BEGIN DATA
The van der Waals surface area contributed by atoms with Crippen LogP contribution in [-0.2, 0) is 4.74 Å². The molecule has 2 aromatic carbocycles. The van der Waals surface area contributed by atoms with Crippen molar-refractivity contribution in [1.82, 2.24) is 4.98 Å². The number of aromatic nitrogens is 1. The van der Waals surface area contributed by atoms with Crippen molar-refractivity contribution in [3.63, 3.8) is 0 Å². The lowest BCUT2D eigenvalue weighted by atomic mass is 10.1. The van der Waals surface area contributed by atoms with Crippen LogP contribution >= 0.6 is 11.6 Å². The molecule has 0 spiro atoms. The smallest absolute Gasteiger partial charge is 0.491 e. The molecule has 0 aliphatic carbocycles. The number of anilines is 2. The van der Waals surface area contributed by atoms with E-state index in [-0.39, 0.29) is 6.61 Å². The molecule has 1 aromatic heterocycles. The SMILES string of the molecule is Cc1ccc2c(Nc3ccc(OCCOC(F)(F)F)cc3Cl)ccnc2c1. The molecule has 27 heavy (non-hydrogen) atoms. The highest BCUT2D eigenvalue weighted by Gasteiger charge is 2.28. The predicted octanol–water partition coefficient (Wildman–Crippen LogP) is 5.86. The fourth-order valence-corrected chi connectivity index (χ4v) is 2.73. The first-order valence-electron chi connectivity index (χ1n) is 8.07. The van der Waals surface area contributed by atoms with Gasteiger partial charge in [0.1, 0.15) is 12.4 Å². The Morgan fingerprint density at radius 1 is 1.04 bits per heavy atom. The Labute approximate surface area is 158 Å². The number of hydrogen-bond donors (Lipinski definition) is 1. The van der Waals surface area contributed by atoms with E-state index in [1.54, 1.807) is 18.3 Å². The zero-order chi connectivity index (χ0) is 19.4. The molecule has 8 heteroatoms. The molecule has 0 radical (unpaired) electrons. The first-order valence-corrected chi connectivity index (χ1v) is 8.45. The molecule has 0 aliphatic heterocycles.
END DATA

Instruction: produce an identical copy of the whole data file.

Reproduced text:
The van der Waals surface area contributed by atoms with Crippen LogP contribution in [-0.2, 0) is 4.74 Å². The molecule has 2 aromatic carbocycles. The van der Waals surface area contributed by atoms with Crippen molar-refractivity contribution in [1.82, 2.24) is 4.98 Å². The number of aromatic nitrogens is 1. The van der Waals surface area contributed by atoms with Crippen molar-refractivity contribution in [3.63, 3.8) is 0 Å². The lowest BCUT2D eigenvalue weighted by atomic mass is 10.1. The van der Waals surface area contributed by atoms with Crippen LogP contribution >= 0.6 is 11.6 Å². The molecule has 0 spiro atoms. The smallest absolute Gasteiger partial charge is 0.491 e. The molecule has 0 aliphatic carbocycles. The number of anilines is 2. The van der Waals surface area contributed by atoms with E-state index in [-0.39, 0.29) is 6.61 Å². The molecule has 1 aromatic heterocycles. The SMILES string of the molecule is Cc1ccc2c(Nc3ccc(OCCOC(F)(F)F)cc3Cl)ccnc2c1. The molecule has 27 heavy (non-hydrogen) atoms. The highest BCUT2D eigenvalue weighted by Gasteiger charge is 2.28. The predicted octanol–water partition coefficient (Wildman–Crippen LogP) is 5.86. The fourth-order valence-corrected chi connectivity index (χ4v) is 2.73. The first-order valence-electron chi connectivity index (χ1n) is 8.07. The van der Waals surface area contributed by atoms with Gasteiger partial charge in [0.1, 0.15) is 12.4 Å². The Morgan fingerprint density at radius 1 is 1.04 bits per heavy atom. The Labute approximate surface area is 158 Å². The number of hydrogen-bond donors (Lipinski definition) is 1. The van der Waals surface area contributed by atoms with E-state index in [1.54, 1.807) is 18.3 Å². The zero-order chi connectivity index (χ0) is 19.4. The molecule has 8 heteroatoms. The molecule has 0 radical (unpaired) electrons. The first-order valence-corrected chi connectivity index (χ1v) is 8.45. The molecule has 0 aliphatic heterocycles.